Dr. Furness obtained this figure from the same woman who taught him the preceding catch. The native name is
Bur-bur-ani jau, which has some reference to a dog. I have called it "Circles and Triangles" until the translation of the of native name can be made.
First: Opening A.
Second: Pass each thumb away from you over the far thumb string and the index loop, and pick up from below on the back of the thumb both strings of the little finger loop (Fig. 323, Left hand), and return the thumb to its position (Fig. 323, Right hand).
Third: Bend each index finger well down into the original thumb loop, the strings of which pass toward the centre of the figure, and move the index away from you (Fig. 324), by turning the palm away from you, and then straighten the index, which thus takes upon its back both strings of the index loop and also the far thumb string (Fig. 325). Slip the thumbs from their loops, and turn the hands with the palms facing each other (Fig. 326). You now have a loop on each little finger with its strings passing across the palm to the index; and on each index there are three near strings; an upper far string passing from side to side, and two strings which may be called lower far index strings; together they come through a tight loop around the base of the index.
Fourth: Pass each thumb away from you over these two far index strings and under all the other strings, and with the tip of the middle finger press down the upper straight far index string until it is over the back of the thumb, then catch it on the thumb and bring it back toward you as you return the thumb to its position (Fig. 327).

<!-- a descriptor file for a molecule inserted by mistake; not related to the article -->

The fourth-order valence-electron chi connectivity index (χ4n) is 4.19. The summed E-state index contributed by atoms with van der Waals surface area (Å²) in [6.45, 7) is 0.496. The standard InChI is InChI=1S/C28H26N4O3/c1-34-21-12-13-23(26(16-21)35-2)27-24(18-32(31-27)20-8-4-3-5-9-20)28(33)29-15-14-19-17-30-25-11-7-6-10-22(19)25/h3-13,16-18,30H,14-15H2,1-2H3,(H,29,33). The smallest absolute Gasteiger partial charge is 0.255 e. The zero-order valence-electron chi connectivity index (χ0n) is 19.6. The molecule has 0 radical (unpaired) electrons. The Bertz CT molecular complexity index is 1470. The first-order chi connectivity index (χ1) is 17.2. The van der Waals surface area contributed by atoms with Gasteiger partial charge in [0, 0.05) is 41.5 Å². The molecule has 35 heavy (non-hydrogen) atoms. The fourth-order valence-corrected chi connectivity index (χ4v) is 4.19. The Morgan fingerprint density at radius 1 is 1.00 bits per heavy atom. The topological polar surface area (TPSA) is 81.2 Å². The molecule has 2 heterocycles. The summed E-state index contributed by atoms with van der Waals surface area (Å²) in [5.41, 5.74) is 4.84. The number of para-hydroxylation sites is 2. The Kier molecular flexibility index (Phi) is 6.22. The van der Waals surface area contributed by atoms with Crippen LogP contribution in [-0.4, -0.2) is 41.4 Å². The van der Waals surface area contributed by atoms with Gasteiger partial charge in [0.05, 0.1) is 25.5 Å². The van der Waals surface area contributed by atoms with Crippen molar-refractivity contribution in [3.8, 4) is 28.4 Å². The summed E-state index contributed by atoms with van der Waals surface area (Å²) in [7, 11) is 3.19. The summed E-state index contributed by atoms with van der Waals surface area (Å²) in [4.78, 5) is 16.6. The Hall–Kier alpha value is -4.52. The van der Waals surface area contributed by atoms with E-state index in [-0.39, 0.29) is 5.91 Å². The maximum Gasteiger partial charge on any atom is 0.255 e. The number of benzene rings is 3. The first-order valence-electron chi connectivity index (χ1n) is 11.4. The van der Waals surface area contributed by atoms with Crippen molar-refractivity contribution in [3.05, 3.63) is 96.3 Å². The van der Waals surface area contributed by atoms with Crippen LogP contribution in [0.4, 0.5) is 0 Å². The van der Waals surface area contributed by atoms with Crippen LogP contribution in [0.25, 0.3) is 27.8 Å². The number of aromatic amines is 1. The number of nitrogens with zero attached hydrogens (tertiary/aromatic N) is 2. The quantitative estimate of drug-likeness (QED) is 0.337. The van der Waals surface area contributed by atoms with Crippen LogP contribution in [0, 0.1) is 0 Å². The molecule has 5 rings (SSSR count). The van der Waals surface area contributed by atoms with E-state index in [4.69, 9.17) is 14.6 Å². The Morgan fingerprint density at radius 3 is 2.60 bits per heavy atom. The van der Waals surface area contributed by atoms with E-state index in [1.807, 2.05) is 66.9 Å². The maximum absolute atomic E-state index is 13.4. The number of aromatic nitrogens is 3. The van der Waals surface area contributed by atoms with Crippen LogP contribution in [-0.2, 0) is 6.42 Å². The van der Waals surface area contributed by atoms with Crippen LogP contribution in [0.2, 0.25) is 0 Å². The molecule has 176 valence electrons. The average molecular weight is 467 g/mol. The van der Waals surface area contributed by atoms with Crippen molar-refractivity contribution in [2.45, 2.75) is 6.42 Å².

Fifth: Turn each index down and away from you, and let the upper three near index strings slip over its tip; this leaves one loop on the index. Separate the hands (Fig. 328). There is now a loop on each thumb, a loop on each little finger and a loop on each index.
Sixth: Transfer the thumb loops to the index fingers by putting each index from below into the thumb loop, and withdrawing the thumb and returning the index to its position (Fig. 329).
Seventh: Put each thumb from below into the lower index loop, and with the tip of the middle finger press down the upper far index string until it is over the back of the thumb, when you can catch it on the thumb and draw it toward you (Fig. 330, Left hand) as you return the thumb to its position (Fig. 330, Right hand).
Eighth: Withdraw the index fingers from their loops, turn the hands with the fingers pointing away from you, and extend the figure loosely (Fig. 331). If the strings be drawn tight the pattern cannot be seen.
This is a most interesting and novel figure. The
First and Second movements
are unlike anything occurring in other figures. In the Fourth and Seventh movement, the use of the middle finger to assist the thumb in catching the string is not a native practice; I have put it in to make these movements easier. The finished pattern differs from the usual finished pattern, because it runs down to form a twisted cord if the strings be pulled too tight; moreover it is not extended in the characteristic Caroline Islands fashion.